Review: Revenge of the Dragons

Dragonia: Revenge of the Dragons by Craig A. Price Jr.

3 stars – it was good, but there were errors I couldn’t ignore

I started reading this shortly after finishing the first book. Once again, I am reading this electronically, listening to it aloud. I started reading on August 25, 2022.

Finished on September 5, 2022.

Check out Craig A. Price Jr’s website to see his other work.

Great Story, Decent Writing

Zaviana has been freed by Derkas, and yet she is still enslaved. She wants to fight the empire, but he just wants her to be safe. So when she discovers a group on the hunt for the resistance, of course she escapes him and joins the search. Meanwhile, Naveen has just witnessed the death of her best friend. The empire is hunting for resistance sympathizers, and all they suspect are deemed guilty without proof. This spurs her into action, and she leads a large group in search of something she hasn’t had for a while—hope. Now she and Zaviana have joined the resistance together, and they have something new. Something that can be used against the empire. They have magic.

This story begins with another flashback to the emperor’s youth, showing what he did after getting his dragon. Then, we meet Zaviana, and while we know who she is from the epilogue of the last book, I was expecting to be back with Devarius and the resistance. Instead, the story hops back and forth between Zaviana and Naveen—a new character we meet—who both have magical abilities, though Zaviana’s are more advanced than Naveen’s. Because of this, the book felt like it could’ve been another “book one” since they were going on the same journey as Devarius and his group in the first book. We eventually did get back to Devarius and the resistance, but it felt strange at the beginning.

With the arrival of Zaviana, this book introduces the concept of magic as a viable source (not just from the dragons/wyverns) and thus introduces a magic system. It works the same way as the wyverns’ colours. Some people are born with an innate enhanced sense, and from there, they can affect the same elements as the wyvern’s colours—fire, ice, wind, acid, lightning, and metal. These abilities are further enhanced if they use the wyvern scales or oil. And they are overwhelmingly enhanced if they come in contact with something called the dragon stone, which steals magic from the dragons and, I guess, redistributes it. I’m interested in this system, and the narrative wonders why some people are gifted and others are not, but it has not yet revealed the answer.

Something that really peeved me about this story was the confusion of pronouns throughout. “He” and “she” were used nearly interchangeably, and none of the characters were portrayed as genderfluid, so this is chalked down to an editing mistake. This issue didn’t affect just one character, but multiple different ones, and it was highly distracting. I definitely think this book could’ve benefited from another round of copyediting at the very least to solve this issue and the rare spelling mistakes that I also found.

Overall, though, it was a decent read. The point of view (third person omniscient) remained consistent, giving an accurate description, but also diving into the minds of some of the characters. I read this book quite fast, but the pacing still seemed good to me, as the action came swiftly, and while there was character building in between, there weren’t any drastically slow sections. I actually think the author could’ve taken some time for better character building because even though Devarius’s romantic relationship was put on hold, I still couldn’t feel the bonds between him and other people from his past. I understood his need to find his sister because of the familial connection, but other than that, nothing about their past is shown. Same with Paedyn. He is shown to be a comedic character who is also an arson, but most of his quips felt awkward in the writing as if the author was constantly trying to remind you that he’s funny. This, I think, is because most of their past is told through dialogue when I think the story would’ve benefited from flashback scenes instead.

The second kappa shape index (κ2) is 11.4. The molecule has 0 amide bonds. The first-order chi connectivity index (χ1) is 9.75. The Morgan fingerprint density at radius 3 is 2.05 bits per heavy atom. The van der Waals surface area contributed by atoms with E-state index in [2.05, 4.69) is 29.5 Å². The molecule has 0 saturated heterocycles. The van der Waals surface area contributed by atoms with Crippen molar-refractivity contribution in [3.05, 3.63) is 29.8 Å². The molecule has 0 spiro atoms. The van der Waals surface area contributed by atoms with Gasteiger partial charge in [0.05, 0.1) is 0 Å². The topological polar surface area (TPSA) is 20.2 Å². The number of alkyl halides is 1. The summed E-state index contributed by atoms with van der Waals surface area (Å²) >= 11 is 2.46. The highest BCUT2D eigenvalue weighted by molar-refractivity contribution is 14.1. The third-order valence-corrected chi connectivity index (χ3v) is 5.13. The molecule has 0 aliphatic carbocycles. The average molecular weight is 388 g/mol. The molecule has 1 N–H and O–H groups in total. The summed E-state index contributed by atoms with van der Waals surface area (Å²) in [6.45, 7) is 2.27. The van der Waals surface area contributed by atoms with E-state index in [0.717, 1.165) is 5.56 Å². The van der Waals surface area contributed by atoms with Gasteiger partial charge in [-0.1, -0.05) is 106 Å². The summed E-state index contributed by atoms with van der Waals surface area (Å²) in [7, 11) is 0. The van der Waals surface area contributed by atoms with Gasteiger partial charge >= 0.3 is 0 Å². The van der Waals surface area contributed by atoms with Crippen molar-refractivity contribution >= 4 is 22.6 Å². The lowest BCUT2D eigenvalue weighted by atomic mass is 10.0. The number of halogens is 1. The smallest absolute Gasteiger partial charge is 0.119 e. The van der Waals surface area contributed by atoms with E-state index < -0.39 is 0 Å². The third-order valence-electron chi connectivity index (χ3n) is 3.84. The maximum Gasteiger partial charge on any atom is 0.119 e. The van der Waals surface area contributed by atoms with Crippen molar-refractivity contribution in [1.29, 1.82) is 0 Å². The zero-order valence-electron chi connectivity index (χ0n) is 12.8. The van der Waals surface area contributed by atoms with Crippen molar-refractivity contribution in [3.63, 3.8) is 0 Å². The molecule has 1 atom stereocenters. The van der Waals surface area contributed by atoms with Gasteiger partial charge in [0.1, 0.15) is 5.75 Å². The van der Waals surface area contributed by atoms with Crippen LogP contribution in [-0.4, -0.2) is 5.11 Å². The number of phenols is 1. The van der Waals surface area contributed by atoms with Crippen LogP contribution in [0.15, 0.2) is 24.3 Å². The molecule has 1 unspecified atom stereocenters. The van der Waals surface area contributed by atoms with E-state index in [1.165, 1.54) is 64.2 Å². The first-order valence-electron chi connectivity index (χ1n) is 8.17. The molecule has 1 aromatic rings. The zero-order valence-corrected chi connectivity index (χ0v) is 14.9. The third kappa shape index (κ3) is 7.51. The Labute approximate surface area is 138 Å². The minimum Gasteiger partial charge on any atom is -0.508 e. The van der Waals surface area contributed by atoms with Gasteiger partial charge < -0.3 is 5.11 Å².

wyvern vs dragon body type

Now, to talk of the writing. As I said in the tagline, the idea was great, but the prose was only decent. I can see real potential in this idea as one of the generic dragon-packed action-adventure stories, but I didn’t find the words compelling. I’m not sure what it was—maybe the flow, word repetition, or just some awkward sentences—but the writing didn’t impact me like some authors do. It was hard to picture scenes at times, and my eyes wandered a bit as I was reading, getting lost as I tried to make sense of some of the more confusing sentences.

That being said, it was an entertaining story, and I’m set to read the next two books in the series.

I recommend this book to lovers of cliché romance with a bit of adventure sprinkled in. The war is still going on, continuing with more urgency from the last book, but there is a lot more focus on intercharacter relationships, as well as self-discovery through magic.

Read my other reviews for this series here:

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